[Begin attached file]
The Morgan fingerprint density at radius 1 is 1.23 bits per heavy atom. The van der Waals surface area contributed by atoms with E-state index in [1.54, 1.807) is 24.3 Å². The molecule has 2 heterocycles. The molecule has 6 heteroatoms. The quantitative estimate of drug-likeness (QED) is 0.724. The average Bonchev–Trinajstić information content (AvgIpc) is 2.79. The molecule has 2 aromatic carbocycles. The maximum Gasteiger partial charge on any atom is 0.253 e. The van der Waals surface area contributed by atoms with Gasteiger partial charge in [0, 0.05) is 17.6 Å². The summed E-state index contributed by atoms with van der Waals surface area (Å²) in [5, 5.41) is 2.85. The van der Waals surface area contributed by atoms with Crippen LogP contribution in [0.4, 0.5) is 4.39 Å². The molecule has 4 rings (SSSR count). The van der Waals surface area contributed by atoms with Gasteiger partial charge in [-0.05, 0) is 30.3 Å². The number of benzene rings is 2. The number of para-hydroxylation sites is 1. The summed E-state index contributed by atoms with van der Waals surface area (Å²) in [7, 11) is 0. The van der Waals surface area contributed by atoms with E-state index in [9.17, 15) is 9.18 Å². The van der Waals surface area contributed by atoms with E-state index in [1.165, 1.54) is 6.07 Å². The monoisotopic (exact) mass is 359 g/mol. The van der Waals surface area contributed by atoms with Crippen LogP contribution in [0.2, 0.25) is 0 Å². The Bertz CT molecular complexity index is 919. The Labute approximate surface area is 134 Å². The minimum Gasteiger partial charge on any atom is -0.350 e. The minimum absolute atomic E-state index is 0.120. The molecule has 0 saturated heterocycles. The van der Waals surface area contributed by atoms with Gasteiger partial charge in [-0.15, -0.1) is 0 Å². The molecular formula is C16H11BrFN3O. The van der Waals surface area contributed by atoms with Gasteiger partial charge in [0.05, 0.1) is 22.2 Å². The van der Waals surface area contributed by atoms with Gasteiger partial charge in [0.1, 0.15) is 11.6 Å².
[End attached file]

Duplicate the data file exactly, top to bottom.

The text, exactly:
The Morgan fingerprint density at radius 1 is 1.23 bits per heavy atom. The van der Waals surface area contributed by atoms with E-state index in [1.54, 1.807) is 24.3 Å². The molecule has 2 heterocycles. The molecule has 6 heteroatoms. The quantitative estimate of drug-likeness (QED) is 0.724. The average Bonchev–Trinajstić information content (AvgIpc) is 2.79. The molecule has 2 aromatic carbocycles. The maximum Gasteiger partial charge on any atom is 0.253 e. The van der Waals surface area contributed by atoms with Gasteiger partial charge in [0, 0.05) is 17.6 Å². The summed E-state index contributed by atoms with van der Waals surface area (Å²) in [5, 5.41) is 2.85. The van der Waals surface area contributed by atoms with Crippen LogP contribution in [0.4, 0.5) is 4.39 Å². The molecule has 4 rings (SSSR count). The van der Waals surface area contributed by atoms with Gasteiger partial charge in [-0.05, 0) is 30.3 Å². The number of benzene rings is 2. The number of para-hydroxylation sites is 1. The summed E-state index contributed by atoms with van der Waals surface area (Å²) in [7, 11) is 0. The van der Waals surface area contributed by atoms with E-state index in [9.17, 15) is 9.18 Å². The van der Waals surface area contributed by atoms with E-state index in [1.165, 1.54) is 6.07 Å². The monoisotopic (exact) mass is 359 g/mol. The van der Waals surface area contributed by atoms with Crippen LogP contribution in [0.2, 0.25) is 0 Å². The Bertz CT molecular complexity index is 919. The Labute approximate surface area is 134 Å². The minimum Gasteiger partial charge on any atom is -0.350 e. The minimum absolute atomic E-state index is 0.120. The molecule has 0 saturated heterocycles. The van der Waals surface area contributed by atoms with Gasteiger partial charge in [-0.15, -0.1) is 0 Å². The molecular formula is C16H11BrFN3O. The van der Waals surface area contributed by atoms with Gasteiger partial charge in [0.05, 0.1) is 22.2 Å². The van der Waals surface area contributed by atoms with Gasteiger partial charge in [0.1, 0.15) is 11.6 Å².